Policies governing abortion and reproductive health care services in U.S. prisons and jails were restrictive and often hostile even before the Supreme Court removed Roe v. Wade's constitutional protections for abortions. After the June ruling, many reproductive services stand to be prohibited altogether, putting the health of incarcerated women who are pregnant at risk.
That threat is particularly urgent in states where lawmakers have made clear their intentions to roll back abortion rights.
"Previously there was at least some sliver of legal recourse there for an incarcerated person, but that no longer exists for people who live in states where abortion is or will be severely restricted or illegal," said Dr. Carolyn Sufrin, an OB-GYN, a professor, and the director of the Advocacy and Research on Reproductive Wellness of Incarcerated People program at Johns Hopkins University.
The Northern Rockies and Upper Midwest regions are home to some of the states with the highest rates of incarcerated women in the country. According to 2020 data from the Sentencing Project, Idaho has the highest incarceration rate — 110 women per 100,000 adult female residents — of any state, closely followed by South Dakota, Wyoming, and Montana, whose rates are more than double the national average.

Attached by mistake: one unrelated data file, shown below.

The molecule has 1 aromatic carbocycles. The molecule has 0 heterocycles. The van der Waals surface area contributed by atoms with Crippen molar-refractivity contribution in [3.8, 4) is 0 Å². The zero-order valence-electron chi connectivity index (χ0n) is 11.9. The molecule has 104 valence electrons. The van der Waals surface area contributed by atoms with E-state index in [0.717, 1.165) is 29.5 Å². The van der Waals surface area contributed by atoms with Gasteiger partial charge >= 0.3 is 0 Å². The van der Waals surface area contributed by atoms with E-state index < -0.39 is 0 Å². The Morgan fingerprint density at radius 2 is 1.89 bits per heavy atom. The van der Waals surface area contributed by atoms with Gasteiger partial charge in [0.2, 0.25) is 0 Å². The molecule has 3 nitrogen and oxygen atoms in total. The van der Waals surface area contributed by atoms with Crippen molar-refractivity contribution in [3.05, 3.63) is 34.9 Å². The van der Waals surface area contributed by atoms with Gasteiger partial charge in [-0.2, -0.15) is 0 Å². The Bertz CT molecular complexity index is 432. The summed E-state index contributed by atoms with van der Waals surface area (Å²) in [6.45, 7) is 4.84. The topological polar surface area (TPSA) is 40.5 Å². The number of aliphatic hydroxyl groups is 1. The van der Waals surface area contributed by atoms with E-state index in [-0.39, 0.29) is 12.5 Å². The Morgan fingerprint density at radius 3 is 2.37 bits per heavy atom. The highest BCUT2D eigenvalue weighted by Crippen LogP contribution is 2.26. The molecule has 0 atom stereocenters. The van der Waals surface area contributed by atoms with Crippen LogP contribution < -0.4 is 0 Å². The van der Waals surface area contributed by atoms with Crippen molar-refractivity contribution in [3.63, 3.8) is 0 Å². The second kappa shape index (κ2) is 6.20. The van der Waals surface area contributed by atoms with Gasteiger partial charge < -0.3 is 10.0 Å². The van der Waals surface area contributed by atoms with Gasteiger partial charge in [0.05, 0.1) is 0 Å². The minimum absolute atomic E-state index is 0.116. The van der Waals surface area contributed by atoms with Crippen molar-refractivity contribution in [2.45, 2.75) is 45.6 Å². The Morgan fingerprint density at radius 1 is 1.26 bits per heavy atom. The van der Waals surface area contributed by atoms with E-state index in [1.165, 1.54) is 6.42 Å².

Nationally, women make up an increasingly large share of prison and jail populations. From 1980 to 2020, the number of incarcerated women grew by nearly five times.
State and federal prisons do not reliably track or report the number of incarcerated people who are pregnant. The Prison Policy Project, a nonprofit research organization, estimates about 58,000 people a year are pregnant when they enter prisons or jails, or about 4% of the total number of women in state and federal prisons and 3% of those in local jails.
The quality of pregnancy care available to the incarcerated population varies greatly, not just by state but among facilities, too. That's due to a lack of universal standards and a range of approaches by authorities governing jails and prisons, as well as the different health care provided, said Alexa Kolbi-Molinas, deputy director of the ACLU Reproductive Freedom Project. "There is far too little space for accountability, and far too much space for discretion."
Sufrin co-authored a study published in August 2021 that surveyed pregnancy outcomes across 22 state prison systems, all federal Bureau of Prisons sites, and six county jails. It concluded that only half the state prisons surveyed allowed abortion in the first and second trimesters, and 14% prohibited it entirely.
Other facilities — including some within the federal Bureau of Prisons, which nominally requires access to abortion and appropriate prenatal and postnatal care during pregnancy — often were found to make abortion and maternal health care services practically inaccessible.